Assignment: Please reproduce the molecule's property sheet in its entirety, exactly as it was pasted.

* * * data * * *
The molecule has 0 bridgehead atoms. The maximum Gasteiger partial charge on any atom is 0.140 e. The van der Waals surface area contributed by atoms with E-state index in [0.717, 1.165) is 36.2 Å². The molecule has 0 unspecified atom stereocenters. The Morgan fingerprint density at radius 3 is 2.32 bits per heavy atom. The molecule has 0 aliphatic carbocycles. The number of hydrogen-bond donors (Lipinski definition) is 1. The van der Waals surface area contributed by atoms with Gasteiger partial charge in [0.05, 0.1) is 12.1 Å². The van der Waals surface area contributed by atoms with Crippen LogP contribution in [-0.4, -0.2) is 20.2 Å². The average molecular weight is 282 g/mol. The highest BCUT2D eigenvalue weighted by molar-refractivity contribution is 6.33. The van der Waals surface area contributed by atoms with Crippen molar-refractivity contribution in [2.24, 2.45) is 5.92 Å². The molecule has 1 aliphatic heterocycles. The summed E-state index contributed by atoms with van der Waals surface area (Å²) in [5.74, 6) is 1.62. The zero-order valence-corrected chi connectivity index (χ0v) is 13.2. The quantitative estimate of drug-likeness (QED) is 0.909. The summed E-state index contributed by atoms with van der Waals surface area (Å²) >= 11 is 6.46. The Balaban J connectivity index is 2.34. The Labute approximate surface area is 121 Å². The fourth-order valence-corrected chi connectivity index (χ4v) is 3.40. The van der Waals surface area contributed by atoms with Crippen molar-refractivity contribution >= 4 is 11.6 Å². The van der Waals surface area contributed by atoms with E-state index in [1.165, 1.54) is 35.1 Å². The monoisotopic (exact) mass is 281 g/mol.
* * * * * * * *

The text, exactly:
The molecule has 0 bridgehead atoms. The maximum Gasteiger partial charge on any atom is 0.140 e. The van der Waals surface area contributed by atoms with E-state index in [0.717, 1.165) is 36.2 Å². The molecule has 0 unspecified atom stereocenters. The Morgan fingerprint density at radius 3 is 2.32 bits per heavy atom. The molecule has 0 aliphatic carbocycles. The number of hydrogen-bond donors (Lipinski definition) is 1. The van der Waals surface area contributed by atoms with Gasteiger partial charge in [0.05, 0.1) is 12.1 Å². The van der Waals surface area contributed by atoms with Crippen LogP contribution in [-0.4, -0.2) is 20.2 Å². The average molecular weight is 282 g/mol. The highest BCUT2D eigenvalue weighted by molar-refractivity contribution is 6.33. The van der Waals surface area contributed by atoms with Crippen molar-refractivity contribution in [2.24, 2.45) is 5.92 Å². The molecule has 1 aliphatic heterocycles. The summed E-state index contributed by atoms with van der Waals surface area (Å²) in [5.74, 6) is 1.62. The zero-order valence-corrected chi connectivity index (χ0v) is 13.2. The quantitative estimate of drug-likeness (QED) is 0.909. The summed E-state index contributed by atoms with van der Waals surface area (Å²) >= 11 is 6.46. The Balaban J connectivity index is 2.34. The Labute approximate surface area is 121 Å². The fourth-order valence-corrected chi connectivity index (χ4v) is 3.40. The van der Waals surface area contributed by atoms with Crippen molar-refractivity contribution >= 4 is 11.6 Å². The van der Waals surface area contributed by atoms with E-state index in [1.165, 1.54) is 35.1 Å². The monoisotopic (exact) mass is 281 g/mol.